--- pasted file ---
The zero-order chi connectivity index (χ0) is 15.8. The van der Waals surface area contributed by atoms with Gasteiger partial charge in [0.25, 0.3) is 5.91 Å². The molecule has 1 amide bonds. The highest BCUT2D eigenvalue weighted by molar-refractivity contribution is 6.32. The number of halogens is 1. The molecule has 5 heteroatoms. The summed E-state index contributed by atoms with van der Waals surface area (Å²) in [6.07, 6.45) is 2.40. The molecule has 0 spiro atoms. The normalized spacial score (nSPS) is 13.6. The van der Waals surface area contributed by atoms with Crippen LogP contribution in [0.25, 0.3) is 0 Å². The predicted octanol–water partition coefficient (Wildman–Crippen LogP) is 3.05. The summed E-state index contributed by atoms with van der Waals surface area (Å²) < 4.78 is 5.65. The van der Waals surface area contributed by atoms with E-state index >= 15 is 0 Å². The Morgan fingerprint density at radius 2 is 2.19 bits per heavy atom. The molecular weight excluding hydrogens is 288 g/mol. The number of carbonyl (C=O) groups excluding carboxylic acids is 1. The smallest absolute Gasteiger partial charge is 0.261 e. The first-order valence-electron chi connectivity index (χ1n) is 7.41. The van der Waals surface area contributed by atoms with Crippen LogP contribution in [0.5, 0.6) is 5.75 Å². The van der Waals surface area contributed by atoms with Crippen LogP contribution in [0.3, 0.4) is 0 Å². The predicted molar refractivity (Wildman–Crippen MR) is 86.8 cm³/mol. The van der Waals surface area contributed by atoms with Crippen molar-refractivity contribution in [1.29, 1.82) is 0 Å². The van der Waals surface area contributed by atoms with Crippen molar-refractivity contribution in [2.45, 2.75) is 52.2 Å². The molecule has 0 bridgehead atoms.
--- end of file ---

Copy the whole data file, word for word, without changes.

The zero-order chi connectivity index (χ0) is 15.8. The van der Waals surface area contributed by atoms with Gasteiger partial charge in [0.25, 0.3) is 5.91 Å². The molecule has 1 amide bonds. The highest BCUT2D eigenvalue weighted by molar-refractivity contribution is 6.32. The number of halogens is 1. The molecule has 5 heteroatoms. The summed E-state index contributed by atoms with van der Waals surface area (Å²) in [6.07, 6.45) is 2.40. The molecule has 0 spiro atoms. The normalized spacial score (nSPS) is 13.6. The van der Waals surface area contributed by atoms with Crippen LogP contribution in [0.25, 0.3) is 0 Å². The predicted octanol–water partition coefficient (Wildman–Crippen LogP) is 3.05. The summed E-state index contributed by atoms with van der Waals surface area (Å²) < 4.78 is 5.65. The van der Waals surface area contributed by atoms with E-state index >= 15 is 0 Å². The Morgan fingerprint density at radius 2 is 2.19 bits per heavy atom. The molecular weight excluding hydrogens is 288 g/mol. The number of carbonyl (C=O) groups excluding carboxylic acids is 1. The smallest absolute Gasteiger partial charge is 0.261 e. The first-order valence-electron chi connectivity index (χ1n) is 7.41. The van der Waals surface area contributed by atoms with Crippen LogP contribution in [0.5, 0.6) is 5.75 Å². The van der Waals surface area contributed by atoms with Crippen LogP contribution in [0.3, 0.4) is 0 Å². The predicted molar refractivity (Wildman–Crippen MR) is 86.8 cm³/mol. The van der Waals surface area contributed by atoms with Crippen molar-refractivity contribution in [1.29, 1.82) is 0 Å². The van der Waals surface area contributed by atoms with Crippen molar-refractivity contribution in [2.45, 2.75) is 52.2 Å². The molecule has 0 bridgehead atoms.